Thursday, October 29, 2015

Who Wrote It?

Diana Taggart

This week our ethics class readings discussed yet another new-to-me topic: advertorials – advertisements disguised as editorial content in print and electronic media.

 Defining terms is the first step in any discussion, so I did an Internet search on “content marketing vs. native advertising.” One of the links the search brought up was appropriately titled, “Content Marketing vs. Native Advertising.” This blog article by Michael Gerard, the CMO of Curata, listed three key differences between the two: purpose, tone, and benefits. 

Purpose differences are that native advertising’s main thrust is to sell a product while content marketing’s goal is to build trust with the potential customer over a long term relationship.

 Tone is pretty clear in that native advertising can be pushy in pushing the product they are selling while content marketing’s tone is usually knowledgeable and authentic. 

And in benefits the blog says that readers can “smell a sales pitch a mile away.” In “Content Marketing vs. Native Advertising,” it says under the heading of Benefits, “Content marketing done well builds trust with readers, helps create shareable content for blogs, social media feeds, email lists, and avoids some of the potential legal issues associated with native advertising because it doesn’t try to mislead.” (emphasis mine).

Another truly excellent article was on our reading list and came from the American Society of Magazine Editors. It was titled, “ASME Releases Tighter Guidelines on Magazines’ Native Advertising.” 

In this article by Michael Sebastian (pictured below) he tells us that the ASME urges the idea that native ads should use different fonts and graphics than those of the other, regular articles in the magazine, blog, tweet, or wherever it’s being published. That will distinguish the ad from real content. 

The article states that it has no legal power to enforce the guidelines the organization recommends but can bring peer pressure to bear on publications by excluding them from consideration for prestigious awards if they do not conform to those guidelines.

Michael Sebastian
Photo from
Transparency and attribution were the two points mentioned most often in our readings about native advertising. It is crucial that we not try to trick our audience into thinking that what they are reading is an editorial piece on the subject.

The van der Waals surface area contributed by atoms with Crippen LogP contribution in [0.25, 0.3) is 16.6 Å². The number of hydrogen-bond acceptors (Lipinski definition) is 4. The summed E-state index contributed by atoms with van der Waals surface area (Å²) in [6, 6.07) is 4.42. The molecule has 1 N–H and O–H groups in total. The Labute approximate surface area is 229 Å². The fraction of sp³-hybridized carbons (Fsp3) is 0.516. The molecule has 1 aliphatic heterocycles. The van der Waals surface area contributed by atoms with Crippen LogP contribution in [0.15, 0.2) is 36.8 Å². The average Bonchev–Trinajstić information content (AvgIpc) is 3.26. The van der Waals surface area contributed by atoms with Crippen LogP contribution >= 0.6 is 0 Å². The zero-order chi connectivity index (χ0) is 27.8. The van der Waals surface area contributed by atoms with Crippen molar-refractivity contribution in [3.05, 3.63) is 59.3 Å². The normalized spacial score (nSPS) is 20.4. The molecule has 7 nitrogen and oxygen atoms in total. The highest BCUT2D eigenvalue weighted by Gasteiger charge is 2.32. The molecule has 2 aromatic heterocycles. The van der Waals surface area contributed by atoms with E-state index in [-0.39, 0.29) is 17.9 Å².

It is hard enough to swallow advertising on a 24-7 basis without having it snuck into our consciousness as ‘news’ that we are reading. And I personally believe the transparency needs to be in a prominent position at the TOP of the piece and then reiterated at the bottom.

 I am far more open to reading an advertorial if I know up front that that is what it is and if it gives me information I can use right now without first having to go out and purchase the product. I truly think that one reason the general public distrusts advertisers is the dishonesty inherent in getting someone to buy something they don’t want or need. The job of the advertiser is to create a need where none exists, or to point out to potential customers the need of which they are unaware. 

The trickery used by “snake oil” salesmen through the ages and by unscrupulous admen (and women) has left a bad taste in the public’s mouth and it is up to honest, ethical journalists, editors, and publishers to make sure that we do not become a member of that particular society by emulating their tactics. 

A well-written infomercial which does not try to force the customer into buying immediately can go a long way toward diffusing a potentially confrontational situation. So saying, following the ASME guidelines for using different fonts and different graphics when publishing native advertising or content marketing (chose your term) can keep the majority of our readers coming back for more. And isn’t that our job?

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